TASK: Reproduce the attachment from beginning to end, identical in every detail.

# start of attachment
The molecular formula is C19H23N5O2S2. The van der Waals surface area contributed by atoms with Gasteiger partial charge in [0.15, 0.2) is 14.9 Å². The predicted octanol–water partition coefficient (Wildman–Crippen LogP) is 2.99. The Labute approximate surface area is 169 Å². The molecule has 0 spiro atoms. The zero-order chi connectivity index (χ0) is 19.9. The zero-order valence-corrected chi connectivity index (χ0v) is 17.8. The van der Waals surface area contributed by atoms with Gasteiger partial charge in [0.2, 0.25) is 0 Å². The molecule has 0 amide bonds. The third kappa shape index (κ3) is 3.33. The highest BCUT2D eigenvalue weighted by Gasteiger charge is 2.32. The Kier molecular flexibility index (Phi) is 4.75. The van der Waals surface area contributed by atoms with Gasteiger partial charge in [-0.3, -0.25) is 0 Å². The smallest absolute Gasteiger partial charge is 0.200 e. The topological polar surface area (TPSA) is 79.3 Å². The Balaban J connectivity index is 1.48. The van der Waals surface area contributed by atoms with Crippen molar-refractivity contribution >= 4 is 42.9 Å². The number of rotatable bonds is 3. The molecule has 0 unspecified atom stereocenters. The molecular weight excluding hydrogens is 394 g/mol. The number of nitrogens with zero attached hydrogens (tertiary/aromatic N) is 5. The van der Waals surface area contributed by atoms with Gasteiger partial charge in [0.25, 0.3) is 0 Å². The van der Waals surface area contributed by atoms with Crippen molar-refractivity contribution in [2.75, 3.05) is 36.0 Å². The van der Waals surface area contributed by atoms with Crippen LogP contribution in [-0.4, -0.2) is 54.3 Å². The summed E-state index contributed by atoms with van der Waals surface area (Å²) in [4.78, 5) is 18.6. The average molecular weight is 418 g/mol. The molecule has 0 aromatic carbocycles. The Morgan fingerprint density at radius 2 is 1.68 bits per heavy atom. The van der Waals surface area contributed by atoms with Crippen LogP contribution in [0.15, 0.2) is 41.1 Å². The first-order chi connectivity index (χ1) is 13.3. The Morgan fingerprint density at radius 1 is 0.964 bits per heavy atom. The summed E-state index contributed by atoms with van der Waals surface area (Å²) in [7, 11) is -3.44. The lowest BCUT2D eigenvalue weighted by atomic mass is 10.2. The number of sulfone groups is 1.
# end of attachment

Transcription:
The molecular formula is C19H23N5O2S2. The van der Waals surface area contributed by atoms with Gasteiger partial charge in [0.15, 0.2) is 14.9 Å². The predicted octanol–water partition coefficient (Wildman–Crippen LogP) is 2.99. The Labute approximate surface area is 169 Å². The molecule has 0 spiro atoms. The zero-order chi connectivity index (χ0) is 19.9. The zero-order valence-corrected chi connectivity index (χ0v) is 17.8. The van der Waals surface area contributed by atoms with Gasteiger partial charge in [0.2, 0.25) is 0 Å². The molecule has 0 amide bonds. The third kappa shape index (κ3) is 3.33. The highest BCUT2D eigenvalue weighted by Gasteiger charge is 2.32. The Kier molecular flexibility index (Phi) is 4.75. The van der Waals surface area contributed by atoms with Gasteiger partial charge in [-0.3, -0.25) is 0 Å². The smallest absolute Gasteiger partial charge is 0.200 e. The topological polar surface area (TPSA) is 79.3 Å². The Balaban J connectivity index is 1.48. The van der Waals surface area contributed by atoms with Crippen molar-refractivity contribution >= 4 is 42.9 Å². The number of rotatable bonds is 3. The molecule has 0 unspecified atom stereocenters. The molecular weight excluding hydrogens is 394 g/mol. The number of nitrogens with zero attached hydrogens (tertiary/aromatic N) is 5. The van der Waals surface area contributed by atoms with Gasteiger partial charge in [0.25, 0.3) is 0 Å². The van der Waals surface area contributed by atoms with Crippen molar-refractivity contribution in [2.75, 3.05) is 36.0 Å². The van der Waals surface area contributed by atoms with Crippen LogP contribution in [-0.4, -0.2) is 54.3 Å². The summed E-state index contributed by atoms with van der Waals surface area (Å²) in [4.78, 5) is 18.6. The average molecular weight is 418 g/mol. The molecule has 0 aromatic carbocycles. The Morgan fingerprint density at radius 2 is 1.68 bits per heavy atom. The van der Waals surface area contributed by atoms with Crippen LogP contribution in [0.15, 0.2) is 41.1 Å². The first-order chi connectivity index (χ1) is 13.3. The Morgan fingerprint density at radius 1 is 0.964 bits per heavy atom. The summed E-state index contributed by atoms with van der Waals surface area (Å²) in [7, 11) is -3.44. The lowest BCUT2D eigenvalue weighted by atomic mass is 10.2. The number of sulfone groups is 1.